23:25:04] This event if it didn't come out right away as oh my gosh, look what happened to him, that kind of makes sense, it's going to be something that was unique to him, it irritated him, but it's not going to be that sensational. It will be something, though, that to him changed -- changed life for him but when you and I hear it we'll be that is it? Really? That is the reason?
LEMON: Yeah. Yeah. And why so long? Why October of last year until now? So his girlfriend Marilou Danley described him as a kind, caring, quiet man. How does that square with the biggest mass killer in modern times? ELLEN O'TOOLE: It doesn't. What it does square with we know in other
crimes of violence over the years the FBI has looked at what we call compliant victims. And a compliant victim, the spouse or a girlfriend of a violent offender can be someone who's been groomed over a period of time to see that boyfriend or that husband in the way that he wants her to see him. And she may not know what she knows and she is -- she is been diluted and he is -- he was the one in a very controlling relationship. He told her, you don't see what you see. I'll control everything about your life, I'll give you all the money, I'll control who you visit, what kind of makeup you wear. So at the point where she now describes him as this warm and loving person, it sounds like somebody that really basically has very little self-esteem with somebody that does not really know what she was looking at and does not really understand what he was capable of.
LEMON: Mary Ellen O'Toole, thank you very much. I appreciate it.
ELLEN O'TOOLE: You're welcome.
LEMON: When we come back we'll break down how Stephen Paddock immense his deadly arsenal and why his stash at least 47 weapons didn't raise any red flags.
[23:31:35] DON LEMON, CNN TONIGHT NEWS SHOW HOST: Breaking news, Clark County Sheriff Joseph Lombardo saying tonight than Las Vegas police found 50 pounds of explosives and 1600 rounds of ammunition in gunman Stephen Paddock's car in the Mandalay bay hotel parking lot. That on top of dozens of guns they've already recovered. More tonight from Jessica Schneider.
JESSICA SCHNEIDER, CNN NATIONAL CORRESPONDENT: Don, the numbers are massive. Investigators have found 47 firearms combined from the gunman's hotel room and his two homes in Nevada. 33 of those guns were acquired in the last year alone from multiple gun shops all over the western part of the country. A former ATF special agent in charge tells me the way the law currently stands there's nothing that could have been done to stop these multiple purchases.
(BEGIN VIDEO CLIP)
SCHNEIDER: Law enforcement sources say Stephen Paddock amassed 33 guns just in the past year.
Many of those 33 may have been stockpiled inside his Mandalay bay hotel suite where he orchestrated a shooting massacre. The spray of bullets lasted nine to 11 minutes killing concert goers. Inside the suite investigators counted 23 weapons.
UNIDENTIFIED FEMALE: It's still being determined which firearms, used in the shooting.
SCHNEIDER: 12 the weapons inside Paddock's room were equipped with bump fire stocks, a device demonstrated in this YouTube video. It allows the weapon to fire in rapid succession, simulating rapid-fire. A bump fire stock is legal and easy to obtain.
UNIDENTIFIED MALE: Very easy. It can be purchased directly from the company or in different online sales from a number of vendors.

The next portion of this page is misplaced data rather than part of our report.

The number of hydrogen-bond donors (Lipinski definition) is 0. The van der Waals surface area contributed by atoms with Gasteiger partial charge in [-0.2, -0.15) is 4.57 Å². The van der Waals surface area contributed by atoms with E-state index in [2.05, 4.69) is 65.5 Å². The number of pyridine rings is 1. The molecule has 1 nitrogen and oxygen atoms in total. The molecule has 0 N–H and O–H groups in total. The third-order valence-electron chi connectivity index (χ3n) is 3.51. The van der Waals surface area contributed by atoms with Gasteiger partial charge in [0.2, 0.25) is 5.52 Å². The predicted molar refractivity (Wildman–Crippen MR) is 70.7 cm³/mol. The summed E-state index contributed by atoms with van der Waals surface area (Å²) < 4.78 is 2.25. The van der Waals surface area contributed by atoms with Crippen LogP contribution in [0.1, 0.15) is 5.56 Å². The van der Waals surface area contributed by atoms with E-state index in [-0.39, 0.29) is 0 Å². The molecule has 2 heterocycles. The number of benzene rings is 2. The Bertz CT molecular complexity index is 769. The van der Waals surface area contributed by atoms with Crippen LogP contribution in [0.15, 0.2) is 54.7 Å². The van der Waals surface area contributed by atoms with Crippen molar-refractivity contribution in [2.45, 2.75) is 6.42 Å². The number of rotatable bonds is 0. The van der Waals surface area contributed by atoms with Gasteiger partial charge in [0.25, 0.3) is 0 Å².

SCHNEIDER: Investigators have uncovered 47 firearms so far, 23 from inside Paddock's hotel room and another 24 from his homes in Mesquite and Verde, Nevada. They say he is been accumulating his collection of weapons for the past 20 years. The sales apparently never raised any red flags since he had no criminal history. Out west, the possession of large quantities of firearms by hunters and collectors isn't uncommon.
SAM RABADI, FORMER SPECIAL AGENT IN CHARGE, ATF: There are states in the country where there's a lot of hunting that goes on and outdoor activities. There are also areas where you have a higher population of collectors. So the purchase of that many firearms in and of itself would not necessarily be an indicator for us.
SCHNEIDER: Rabadi estimate Paddock's arsenal costs tens of thousands of dollars with some weapons costing $2,000 to $4,000 each. Paddock purchased his guns in four separate states, Nevada, Utah, California, and Texas according to the ATF, frequenting shops in Nevada. He bought several long guns at Khumbella in Verde according to a law enforcement source. In Las Vegas he bought a shotgun and a rifle from the new frontier gun shop and two rifles and one handgun from discount firearms and ammo in November and December of 2016. In Mesquite, Paddock purchased a handgun and two rifles from guns and guitars within the past year. And the owner of Dixie GunWorx in St. George Utah sold Paddock a shotgun.
CHRIS MICHAEL, OWNER OF DIXIE GUNWORX: He passed all of our background checks here in the store. He passed every red flag that could have popped up, but it still -- it's still there, it's still something that I'm still going what else could I have done better.
(END VIDEO CLIP)
SCHNEIDER: There is no national registry of firearm ownership in the United States, so even though Paddock acquires those 33 guns in the span of one year, since they were from different locations and he presumably passed background checks, no red flags were ever raised enabling him to carry out this horrific attack. Don.
[23:35:17] LEMON: Jessica Schneider, thank you very much. appreciate that. joining me now Sam Rabadi who you just saw Jessica's story. Sam thank you so much. As you just heard, 33 guns purchased in the span of one year. How does that compare to the average gun owner?